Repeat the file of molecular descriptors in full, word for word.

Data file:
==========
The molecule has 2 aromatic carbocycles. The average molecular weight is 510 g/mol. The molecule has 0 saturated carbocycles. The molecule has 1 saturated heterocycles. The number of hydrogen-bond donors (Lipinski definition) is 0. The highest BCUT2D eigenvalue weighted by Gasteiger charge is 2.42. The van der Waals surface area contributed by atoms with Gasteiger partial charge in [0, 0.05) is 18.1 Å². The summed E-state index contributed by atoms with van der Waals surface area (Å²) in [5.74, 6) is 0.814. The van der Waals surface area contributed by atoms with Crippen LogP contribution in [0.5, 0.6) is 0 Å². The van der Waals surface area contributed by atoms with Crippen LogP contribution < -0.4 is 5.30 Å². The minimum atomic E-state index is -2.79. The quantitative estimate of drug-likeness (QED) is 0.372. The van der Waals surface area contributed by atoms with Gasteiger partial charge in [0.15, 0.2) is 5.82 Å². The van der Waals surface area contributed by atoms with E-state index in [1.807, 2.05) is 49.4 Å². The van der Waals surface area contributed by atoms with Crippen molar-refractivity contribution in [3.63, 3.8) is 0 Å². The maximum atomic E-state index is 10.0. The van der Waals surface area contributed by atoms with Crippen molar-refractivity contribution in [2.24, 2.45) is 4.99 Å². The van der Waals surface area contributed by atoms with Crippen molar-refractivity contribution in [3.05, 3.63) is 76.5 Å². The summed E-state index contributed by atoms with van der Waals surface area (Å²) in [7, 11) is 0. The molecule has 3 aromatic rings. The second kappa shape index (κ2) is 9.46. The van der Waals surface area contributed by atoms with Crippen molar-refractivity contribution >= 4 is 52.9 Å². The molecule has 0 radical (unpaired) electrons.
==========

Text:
The molecule has 2 aromatic carbocycles. The average molecular weight is 510 g/mol. The molecule has 0 saturated carbocycles. The molecule has 1 saturated heterocycles. The number of hydrogen-bond donors (Lipinski definition) is 0. The highest BCUT2D eigenvalue weighted by Gasteiger charge is 2.42. The van der Waals surface area contributed by atoms with Gasteiger partial charge in [0, 0.05) is 18.1 Å². The summed E-state index contributed by atoms with van der Waals surface area (Å²) in [5.74, 6) is 0.814. The van der Waals surface area contributed by atoms with Crippen LogP contribution in [0.5, 0.6) is 0 Å². The van der Waals surface area contributed by atoms with Crippen LogP contribution < -0.4 is 5.30 Å². The minimum atomic E-state index is -2.79. The quantitative estimate of drug-likeness (QED) is 0.372. The van der Waals surface area contributed by atoms with Gasteiger partial charge in [0.15, 0.2) is 5.82 Å². The van der Waals surface area contributed by atoms with E-state index in [1.807, 2.05) is 49.4 Å². The van der Waals surface area contributed by atoms with Crippen molar-refractivity contribution in [3.63, 3.8) is 0 Å². The maximum atomic E-state index is 10.0. The van der Waals surface area contributed by atoms with Crippen molar-refractivity contribution in [2.24, 2.45) is 4.99 Å². The van der Waals surface area contributed by atoms with Crippen molar-refractivity contribution in [3.05, 3.63) is 76.5 Å². The summed E-state index contributed by atoms with van der Waals surface area (Å²) in [7, 11) is 0. The molecule has 3 aromatic rings. The second kappa shape index (κ2) is 9.46. The van der Waals surface area contributed by atoms with Crippen molar-refractivity contribution >= 4 is 52.9 Å². The molecule has 0 radical (unpaired) electrons.